Rutgers sent out binoculars for running back Ray Rice in 2007, Oklahoma sent out a fan for “Fan-Tastic Sam” Bradford in 2008, while Northwestern’s Heisman push for quarterback Dan Persa was perhaps the most unique of them all. The team posted billboards throughout the Chicago and Bristol, Connecticut (home of ESPN). It also created a website and sent out seven-pound “Persa Strong” dumbbells promoting the new online home.
Matt Barkley and Montee Ball both received the preseason Heisman treatment in 2012, while many other schools have tried to promote their stars in similar fashion.
Robert Griffin III was given a Heisman push from Baylor before the 2011 season, and he later turned this into actual hardware. Other than RG3, however, most Heisman campaigns have offered little in the results department.
This is no surprise given how challenging it is to win the award. In the end statistics and marquee victories will be the deciding factor well beyond name recognition. But, the perception of a player (and school) looms large. Name recognition is integral, and marketing factors in more than it should.
Successful marketing, however, is changing. Not just in this landscape, but in general. Free, natural marketing, which is naturally generated through Twitter and other outlets, is becoming more powerful than any advertisement or planned attention-grabber.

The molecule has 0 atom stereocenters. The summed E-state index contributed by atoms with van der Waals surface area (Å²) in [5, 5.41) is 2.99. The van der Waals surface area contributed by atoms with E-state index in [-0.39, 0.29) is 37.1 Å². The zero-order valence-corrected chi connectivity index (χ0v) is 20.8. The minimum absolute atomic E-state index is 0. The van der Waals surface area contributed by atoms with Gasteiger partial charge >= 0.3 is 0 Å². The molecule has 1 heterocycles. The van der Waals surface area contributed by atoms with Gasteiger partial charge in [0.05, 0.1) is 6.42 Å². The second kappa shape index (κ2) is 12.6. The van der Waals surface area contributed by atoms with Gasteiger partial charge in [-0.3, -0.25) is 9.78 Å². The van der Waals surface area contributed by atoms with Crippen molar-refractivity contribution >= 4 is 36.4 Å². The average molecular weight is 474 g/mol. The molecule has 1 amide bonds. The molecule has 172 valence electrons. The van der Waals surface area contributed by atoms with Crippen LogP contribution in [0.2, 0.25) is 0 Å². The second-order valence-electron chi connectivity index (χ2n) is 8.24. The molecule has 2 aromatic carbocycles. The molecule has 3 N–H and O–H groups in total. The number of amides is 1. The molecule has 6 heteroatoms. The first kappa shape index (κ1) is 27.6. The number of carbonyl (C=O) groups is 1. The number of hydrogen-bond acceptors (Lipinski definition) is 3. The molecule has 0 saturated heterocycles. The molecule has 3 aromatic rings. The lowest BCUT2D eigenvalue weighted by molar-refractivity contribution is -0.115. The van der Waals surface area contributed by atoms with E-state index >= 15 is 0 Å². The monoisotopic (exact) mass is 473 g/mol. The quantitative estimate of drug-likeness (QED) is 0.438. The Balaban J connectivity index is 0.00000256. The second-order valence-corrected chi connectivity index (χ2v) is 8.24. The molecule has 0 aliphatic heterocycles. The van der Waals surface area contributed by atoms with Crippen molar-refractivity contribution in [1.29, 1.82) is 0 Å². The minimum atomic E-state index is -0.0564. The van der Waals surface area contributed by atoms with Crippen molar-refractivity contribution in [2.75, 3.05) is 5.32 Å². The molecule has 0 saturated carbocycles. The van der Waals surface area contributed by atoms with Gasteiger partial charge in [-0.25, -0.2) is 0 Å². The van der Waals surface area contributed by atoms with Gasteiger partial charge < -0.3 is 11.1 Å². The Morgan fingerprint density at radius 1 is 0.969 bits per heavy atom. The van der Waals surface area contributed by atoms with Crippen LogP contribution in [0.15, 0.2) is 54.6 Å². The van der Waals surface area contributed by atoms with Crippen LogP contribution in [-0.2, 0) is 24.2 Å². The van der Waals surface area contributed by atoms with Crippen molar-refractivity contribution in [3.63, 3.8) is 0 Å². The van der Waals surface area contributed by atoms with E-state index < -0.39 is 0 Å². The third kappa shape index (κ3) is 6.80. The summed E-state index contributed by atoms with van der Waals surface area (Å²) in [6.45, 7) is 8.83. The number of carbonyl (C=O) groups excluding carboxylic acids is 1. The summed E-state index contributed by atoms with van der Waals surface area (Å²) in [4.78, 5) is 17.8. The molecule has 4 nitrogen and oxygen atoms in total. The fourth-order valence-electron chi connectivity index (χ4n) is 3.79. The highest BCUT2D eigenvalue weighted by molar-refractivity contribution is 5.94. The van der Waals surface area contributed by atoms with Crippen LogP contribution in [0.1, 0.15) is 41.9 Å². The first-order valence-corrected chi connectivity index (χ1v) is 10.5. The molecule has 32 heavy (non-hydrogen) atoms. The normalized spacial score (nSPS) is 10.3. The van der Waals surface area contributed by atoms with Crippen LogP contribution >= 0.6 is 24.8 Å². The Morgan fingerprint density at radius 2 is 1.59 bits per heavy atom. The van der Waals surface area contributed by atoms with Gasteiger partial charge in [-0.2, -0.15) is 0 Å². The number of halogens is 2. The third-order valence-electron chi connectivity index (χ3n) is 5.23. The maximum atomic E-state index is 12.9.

Do Heisman Campaigns Matter Anymore?
Social media is a real-life, real-time advertisement. It's the ideal platform for a college football player looking to capitalize on big performances. Forget about a static image, or a gesture that will be forgotten shortly after it’s attempted: Twitter has changed the way college football is consumed and marketed.
As the coverage of college football increases—with the SEC Network going live this fall and the ACC Network not far behind—the activity on social networks will also continue to develop. There’s now a cult-like following of the sport on Twitter, one that becomes frenetic each Saturday in the fall. Heck, it's frenetic on a Tuesday in March.
For Heisman hopefuls looking to capitalize on key performances, marketing no longer needs to be manufactured. A billboard off a major highway will by no means negatively impact a player’s chances, but it has its limits. It can't move; it can't dazzle.
Social media, however, can take the success of the player, perhaps in one unbelievable moment, and give it a voice. Although you may never cast a Heisman vote in your lifetime, your passionate commentary has purpose, place and impact. Combined with others, it can be more powerful than the marketing companies spend millions on each month.
To win the Heisman, you don't have to perfect. However, you do have to impress a fraternity of former players and voters enough to prove your worth. No billboard, website or dumbbell can accomplish this.
Not anymore. Not in 2013.
It's about seizing the moment, or perhaps a season. And nothing captures a moment quite like social media, which can amplify greatness into a deafening chorus.
In the end, of course, it comes down to the player and the season. If it's outstanding enough, the marketing will come.
Universities, save the money. The message no longer needs to be crafted, as it will eventually craft itself. 140 characters at a time.